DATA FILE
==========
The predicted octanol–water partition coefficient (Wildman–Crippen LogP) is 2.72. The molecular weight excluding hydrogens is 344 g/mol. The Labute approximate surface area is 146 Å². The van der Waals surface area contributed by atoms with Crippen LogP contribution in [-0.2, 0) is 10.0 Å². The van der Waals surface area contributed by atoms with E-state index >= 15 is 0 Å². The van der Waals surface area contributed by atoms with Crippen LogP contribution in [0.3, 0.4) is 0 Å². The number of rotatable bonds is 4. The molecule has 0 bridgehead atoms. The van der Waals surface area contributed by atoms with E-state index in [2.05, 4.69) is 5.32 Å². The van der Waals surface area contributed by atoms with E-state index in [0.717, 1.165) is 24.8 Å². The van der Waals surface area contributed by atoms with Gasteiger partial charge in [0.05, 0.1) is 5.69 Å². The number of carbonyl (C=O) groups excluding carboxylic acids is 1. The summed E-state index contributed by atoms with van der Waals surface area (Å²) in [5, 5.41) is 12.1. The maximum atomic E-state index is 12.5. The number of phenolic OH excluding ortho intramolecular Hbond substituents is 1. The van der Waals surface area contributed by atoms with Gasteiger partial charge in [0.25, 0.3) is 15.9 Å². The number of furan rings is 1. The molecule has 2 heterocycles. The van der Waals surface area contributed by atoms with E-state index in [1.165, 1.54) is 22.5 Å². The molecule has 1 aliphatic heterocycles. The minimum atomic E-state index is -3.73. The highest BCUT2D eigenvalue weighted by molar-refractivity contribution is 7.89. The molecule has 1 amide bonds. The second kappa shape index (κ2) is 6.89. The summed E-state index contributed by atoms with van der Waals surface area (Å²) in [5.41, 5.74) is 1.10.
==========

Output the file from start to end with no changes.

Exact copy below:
The predicted octanol–water partition coefficient (Wildman–Crippen LogP) is 2.72. The molecular weight excluding hydrogens is 344 g/mol. The Labute approximate surface area is 146 Å². The van der Waals surface area contributed by atoms with Crippen LogP contribution in [-0.2, 0) is 10.0 Å². The van der Waals surface area contributed by atoms with E-state index >= 15 is 0 Å². The van der Waals surface area contributed by atoms with Crippen LogP contribution in [0.3, 0.4) is 0 Å². The number of rotatable bonds is 4. The molecule has 0 bridgehead atoms. The van der Waals surface area contributed by atoms with E-state index in [2.05, 4.69) is 5.32 Å². The van der Waals surface area contributed by atoms with E-state index in [0.717, 1.165) is 24.8 Å². The van der Waals surface area contributed by atoms with Gasteiger partial charge in [0.05, 0.1) is 5.69 Å². The number of carbonyl (C=O) groups excluding carboxylic acids is 1. The summed E-state index contributed by atoms with van der Waals surface area (Å²) in [5, 5.41) is 12.1. The maximum atomic E-state index is 12.5. The number of phenolic OH excluding ortho intramolecular Hbond substituents is 1. The van der Waals surface area contributed by atoms with Gasteiger partial charge in [0.25, 0.3) is 15.9 Å². The number of furan rings is 1. The molecule has 2 heterocycles. The van der Waals surface area contributed by atoms with E-state index in [1.165, 1.54) is 22.5 Å². The molecule has 1 aliphatic heterocycles. The minimum atomic E-state index is -3.73. The highest BCUT2D eigenvalue weighted by molar-refractivity contribution is 7.89. The molecule has 1 amide bonds. The second kappa shape index (κ2) is 6.89. The summed E-state index contributed by atoms with van der Waals surface area (Å²) in [5.41, 5.74) is 1.10.